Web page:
During our time with the GS we were also able to get a good look and feel of the cabin when we weren’t ripping up the dirt or tearing around the skidpan – and again, it’s a pretty solid car.

A main complaint of the interior is the hard plastics across the dash and doors, though everything does feel well-screwed together. There are, however, softer faux leather trim adorning the centre console bin lid – which doubles up as an armrest up front – along with the elbow pads in the doors, giving you somewhere comfortable to rest your arms at a standstill or on longer drives.

The leather-like material on the steering wheel felt pretty good in the hand, while the leather-accented seats of the Soul and Essence X are comfy with good thigh support, though they could use a little more side bolstering. In terms of the material used, it looks like the real leather, and doesn’t feel rubbery like the trims used by some other brands. Switching into the fabric pews of the Core, comfort is improved even further thanks to the softer characteristics of textile material.

Up front in the Core is a small multimedia screen, which looks pretty piddly compared to the larger 8.0-inch unit used in the Soul and Essence X – which also adds satellite navigation – though the base Vivid doesn’t get a screen at all. The 8.0-inch unit is surprisingly snappy navigating through menus, offering customisable home screens while also doubling up as a secondary climate controller.

When in reverse, the rear-view camera (on the 8.0-inch screen at least) is very clear, while the static guidelines make parking that little bit easier.

In the back, the GS offers plenty of head- and legroom for taller passengers, though the seat base is positioned a little low, meaning six-foot-something travel buddies, like this reviewer, will have to push their knees up a little higher and may not get the full support of the seat.

A fold-out central armrest features dual cupholders, while the rear air vents – standard from Core up – are very rare at this price point and raise comfort levels for rear passengers significantly on hotter days.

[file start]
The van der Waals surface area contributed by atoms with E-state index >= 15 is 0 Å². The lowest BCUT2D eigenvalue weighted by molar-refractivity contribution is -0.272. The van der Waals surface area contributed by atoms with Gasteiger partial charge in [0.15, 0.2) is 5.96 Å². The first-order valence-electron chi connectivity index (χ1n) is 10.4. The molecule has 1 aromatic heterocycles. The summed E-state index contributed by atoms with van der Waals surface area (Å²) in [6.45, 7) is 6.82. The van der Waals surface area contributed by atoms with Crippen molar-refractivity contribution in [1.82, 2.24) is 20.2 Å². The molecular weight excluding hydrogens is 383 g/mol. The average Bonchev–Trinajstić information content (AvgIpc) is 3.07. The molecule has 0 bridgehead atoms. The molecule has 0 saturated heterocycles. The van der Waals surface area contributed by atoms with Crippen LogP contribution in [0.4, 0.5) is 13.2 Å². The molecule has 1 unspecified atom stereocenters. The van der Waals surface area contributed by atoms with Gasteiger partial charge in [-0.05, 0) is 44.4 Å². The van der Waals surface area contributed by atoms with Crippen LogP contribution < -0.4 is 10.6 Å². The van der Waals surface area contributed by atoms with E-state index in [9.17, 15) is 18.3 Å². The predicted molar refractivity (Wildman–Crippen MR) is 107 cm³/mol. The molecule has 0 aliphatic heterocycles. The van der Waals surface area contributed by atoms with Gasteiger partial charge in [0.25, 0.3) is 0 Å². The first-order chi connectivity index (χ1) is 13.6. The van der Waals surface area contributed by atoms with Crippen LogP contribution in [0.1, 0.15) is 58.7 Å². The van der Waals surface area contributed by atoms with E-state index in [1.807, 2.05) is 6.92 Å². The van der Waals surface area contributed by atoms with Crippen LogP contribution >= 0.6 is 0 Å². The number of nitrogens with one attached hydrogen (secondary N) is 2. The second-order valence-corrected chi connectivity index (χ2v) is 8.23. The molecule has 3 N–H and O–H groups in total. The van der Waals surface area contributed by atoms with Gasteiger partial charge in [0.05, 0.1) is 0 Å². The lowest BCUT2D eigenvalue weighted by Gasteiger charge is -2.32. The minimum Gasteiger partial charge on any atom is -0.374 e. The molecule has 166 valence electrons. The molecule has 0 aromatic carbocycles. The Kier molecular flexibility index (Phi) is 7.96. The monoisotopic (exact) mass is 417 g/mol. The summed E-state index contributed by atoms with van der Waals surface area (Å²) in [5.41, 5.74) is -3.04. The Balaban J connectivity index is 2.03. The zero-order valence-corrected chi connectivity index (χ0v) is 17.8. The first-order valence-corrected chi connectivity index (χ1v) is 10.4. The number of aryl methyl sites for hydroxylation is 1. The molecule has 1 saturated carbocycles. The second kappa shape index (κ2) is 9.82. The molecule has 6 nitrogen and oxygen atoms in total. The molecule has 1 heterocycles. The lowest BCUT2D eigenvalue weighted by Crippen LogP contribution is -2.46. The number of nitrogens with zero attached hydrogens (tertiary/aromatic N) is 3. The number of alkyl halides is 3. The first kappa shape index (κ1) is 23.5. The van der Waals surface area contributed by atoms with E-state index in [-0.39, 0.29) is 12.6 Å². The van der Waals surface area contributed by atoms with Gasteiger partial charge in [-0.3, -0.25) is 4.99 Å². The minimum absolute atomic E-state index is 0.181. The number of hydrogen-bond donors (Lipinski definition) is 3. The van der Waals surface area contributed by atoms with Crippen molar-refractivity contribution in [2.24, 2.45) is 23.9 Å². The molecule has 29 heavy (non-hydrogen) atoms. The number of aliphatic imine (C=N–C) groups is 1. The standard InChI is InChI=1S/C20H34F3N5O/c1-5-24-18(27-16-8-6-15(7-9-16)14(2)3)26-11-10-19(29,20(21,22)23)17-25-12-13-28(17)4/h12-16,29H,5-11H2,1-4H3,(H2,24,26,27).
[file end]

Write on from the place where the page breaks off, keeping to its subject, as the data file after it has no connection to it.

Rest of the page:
Following the quick stints behind the wheel at the testing facility, we had a quick road drive of the GS to the lunch venue, which gave us a taste of how the Chinese-made SUV copes with extra-urban roads.

Once again we got behind the wheel of the 2.0-litre Essence X, and while the effortless acceleration of the larger motor impressed in normal road conditions, there was quite a lot of tyre roar transmitted into the cabin. The GS’s steering remained direct and well-weighted on public roads, and is light enough to make navigating car parks a simple task.

At higher speeds the MG feels solid and planted on the road, while the brakes are progressive and predictable.

Starting at $23,990 before on-road costs for the entry-level Vivd manual and topping out at $34,990 for the all-wheel drive Essence X with the dual-clutch transmission, the GS range offers a variety of options for different price points.

Couple its sharp pricing with the company’s six year, unlimited warranty with roadside assistance, the GS offers compelling value for money, particularly for the $28,990 Soul which gets most of the Essence X’s look and features minus the more powerful engine and all-wheel drive.

It’s still a fair way behind segment leaders like the Volkswagen Tiguan and Mazda CX-5, but the MG GS is a sign that Chinese cars are heading in the right direction, and could soon challenge the Japanese and Koreans if they continue on this upward path.

We’ll wait to get a GS through the CarAdvice garage for a full review and rating, but we will say it’s a step in the right direction for the

MORE: 2017 MG GS pricing and specs